Educators consistently valued high-quality, professionally represented and accurate content that was relevant for its intended audience (4 of 13 indicators). In contrast, a conversational tone and entertaining approach both scored poorly. Despite the nature of social media platforms, which are designed for open conversations, participants did not value interaction between the authority (eg, author or publisher) and the readers/listeners. Notably, peer review was not determined to be a priority.


Only one of the design quality indicators achieved ≥90% consensus among educators, suggesting that high-quality content is valuable largely independent of the aesthetics and presentation design framework. The only indicator that achieved consensus reinforced the importance of podcast resources using technology that is functional for all learners. Issues of mobile-responsive design, intuitive user interface, customisability and high-quality images and audio were not as valuable to educators.28


A diverse self-selected group of health professions educators from the 2014 ICRE Social Media Summit identified 13 quality indicators within the domains of credibility, content and design with ≥90% consensus for educational blogs and podcasts using a modified Delphi methodology. These quality indicators provide a foundation for future scholarship to identify quality and critically appraise social media educational resources.

This study builds upon the previous work in this field27 to identify the quality indicators that were felt to be the most important to a group of expert health professions educators. A modified Delphi consensus process conducted with expert emergency medicine bloggers and podcasters endorsed substantially more quality indicators at the >90% level (14 for bloggers and 26 for podcasters).28 This difference may reflect the content producers’ greater fluency about the operational nuances and pitfalls in publishing educational material using social media.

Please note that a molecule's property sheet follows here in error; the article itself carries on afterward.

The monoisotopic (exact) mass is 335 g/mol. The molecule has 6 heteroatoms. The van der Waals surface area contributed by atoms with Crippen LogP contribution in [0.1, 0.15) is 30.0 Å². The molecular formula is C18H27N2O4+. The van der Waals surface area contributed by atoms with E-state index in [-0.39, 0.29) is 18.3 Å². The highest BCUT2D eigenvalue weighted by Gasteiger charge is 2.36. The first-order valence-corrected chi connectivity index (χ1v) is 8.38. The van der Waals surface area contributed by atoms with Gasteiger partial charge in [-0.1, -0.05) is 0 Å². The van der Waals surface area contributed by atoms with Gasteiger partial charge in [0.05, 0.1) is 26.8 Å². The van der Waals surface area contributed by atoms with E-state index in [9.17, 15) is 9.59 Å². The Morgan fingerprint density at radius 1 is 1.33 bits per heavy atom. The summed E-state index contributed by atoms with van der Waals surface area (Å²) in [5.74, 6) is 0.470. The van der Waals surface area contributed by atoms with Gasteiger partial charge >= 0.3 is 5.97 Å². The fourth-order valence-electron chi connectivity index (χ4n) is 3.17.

In our study, health professions educators identified four items that were deemed as quality indicators specific for blogs (n=3) or podcasts (n=1), but not both. Interestingly, the educators found it important for bloggers to be content experts on topics they wrote about, but this was not a requirement for podcasters. This may reflect how these two social media modalities are commonly used, with blogs often serving as reference tools and podcasts used to provoke discussion and transmit tacit knowledge. Furthermore, citations, references and coherence of content were important for blogs but were not criteria for podcasts. This may represent a difference in expectations around the media as it may be unwieldy to accurately list or mention full citations in audio format (even though most podcasts have a companion website or blog where references can be more easily listed). Specifically for podcasts, educators valued compatibility across all platforms. Because learners often listen to podcasts on their mobile devices, which may run on different operating systems (eg, iOS, Android), compatibility across these different devices is perceived as important to educators. In contrast, compatibility is less critical for blogs, presumably because blogs typically exist on universally accessible and often mobile responsive website platforms.